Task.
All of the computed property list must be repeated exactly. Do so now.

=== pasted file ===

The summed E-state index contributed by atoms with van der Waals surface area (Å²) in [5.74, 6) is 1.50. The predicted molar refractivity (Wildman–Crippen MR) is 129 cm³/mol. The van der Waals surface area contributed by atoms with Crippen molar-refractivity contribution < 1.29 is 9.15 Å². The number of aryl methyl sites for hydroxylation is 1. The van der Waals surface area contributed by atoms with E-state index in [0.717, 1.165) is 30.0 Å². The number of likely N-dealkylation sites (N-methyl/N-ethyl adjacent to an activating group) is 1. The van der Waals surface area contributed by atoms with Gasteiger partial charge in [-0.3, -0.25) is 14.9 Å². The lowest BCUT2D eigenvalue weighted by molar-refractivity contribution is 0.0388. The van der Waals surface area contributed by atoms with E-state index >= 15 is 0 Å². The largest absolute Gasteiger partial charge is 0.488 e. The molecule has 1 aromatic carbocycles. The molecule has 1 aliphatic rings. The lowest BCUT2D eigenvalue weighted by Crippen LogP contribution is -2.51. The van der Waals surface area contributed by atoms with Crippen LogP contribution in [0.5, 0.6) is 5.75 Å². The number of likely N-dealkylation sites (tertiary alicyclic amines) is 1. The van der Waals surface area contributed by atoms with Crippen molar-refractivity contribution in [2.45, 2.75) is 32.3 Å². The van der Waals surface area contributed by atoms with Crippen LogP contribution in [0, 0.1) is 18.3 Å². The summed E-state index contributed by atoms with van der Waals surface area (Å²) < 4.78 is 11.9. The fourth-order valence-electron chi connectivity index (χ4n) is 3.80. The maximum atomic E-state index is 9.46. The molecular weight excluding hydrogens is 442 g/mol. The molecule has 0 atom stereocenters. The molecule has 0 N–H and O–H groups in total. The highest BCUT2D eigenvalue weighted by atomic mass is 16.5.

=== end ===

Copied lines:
The summed E-state index contributed by atoms with van der Waals surface area (Å²) in [5.74, 6) is 1.50. The predicted molar refractivity (Wildman–Crippen MR) is 129 cm³/mol. The van der Waals surface area contributed by atoms with Crippen molar-refractivity contribution < 1.29 is 9.15 Å². The number of aryl methyl sites for hydroxylation is 1. The van der Waals surface area contributed by atoms with E-state index in [0.717, 1.165) is 30.0 Å². The number of likely N-dealkylation sites (N-methyl/N-ethyl adjacent to an activating group) is 1. The van der Waals surface area contributed by atoms with Gasteiger partial charge in [-0.3, -0.25) is 14.9 Å². The lowest BCUT2D eigenvalue weighted by molar-refractivity contribution is 0.0388. The van der Waals surface area contributed by atoms with E-state index >= 15 is 0 Å². The largest absolute Gasteiger partial charge is 0.488 e. The molecule has 1 aromatic carbocycles. The molecule has 1 aliphatic rings. The lowest BCUT2D eigenvalue weighted by Crippen LogP contribution is -2.51. The van der Waals surface area contributed by atoms with Crippen LogP contribution in [0.5, 0.6) is 5.75 Å². The number of likely N-dealkylation sites (tertiary alicyclic amines) is 1. The van der Waals surface area contributed by atoms with Crippen molar-refractivity contribution in [2.45, 2.75) is 32.3 Å². The van der Waals surface area contributed by atoms with Crippen LogP contribution in [0, 0.1) is 18.3 Å². The summed E-state index contributed by atoms with van der Waals surface area (Å²) < 4.78 is 11.9. The fourth-order valence-electron chi connectivity index (χ4n) is 3.80. The maximum atomic E-state index is 9.46. The molecular weight excluding hydrogens is 442 g/mol. The molecule has 0 atom stereocenters. The molecule has 0 N–H and O–H groups in total. The highest BCUT2D eigenvalue weighted by atomic mass is 16.5.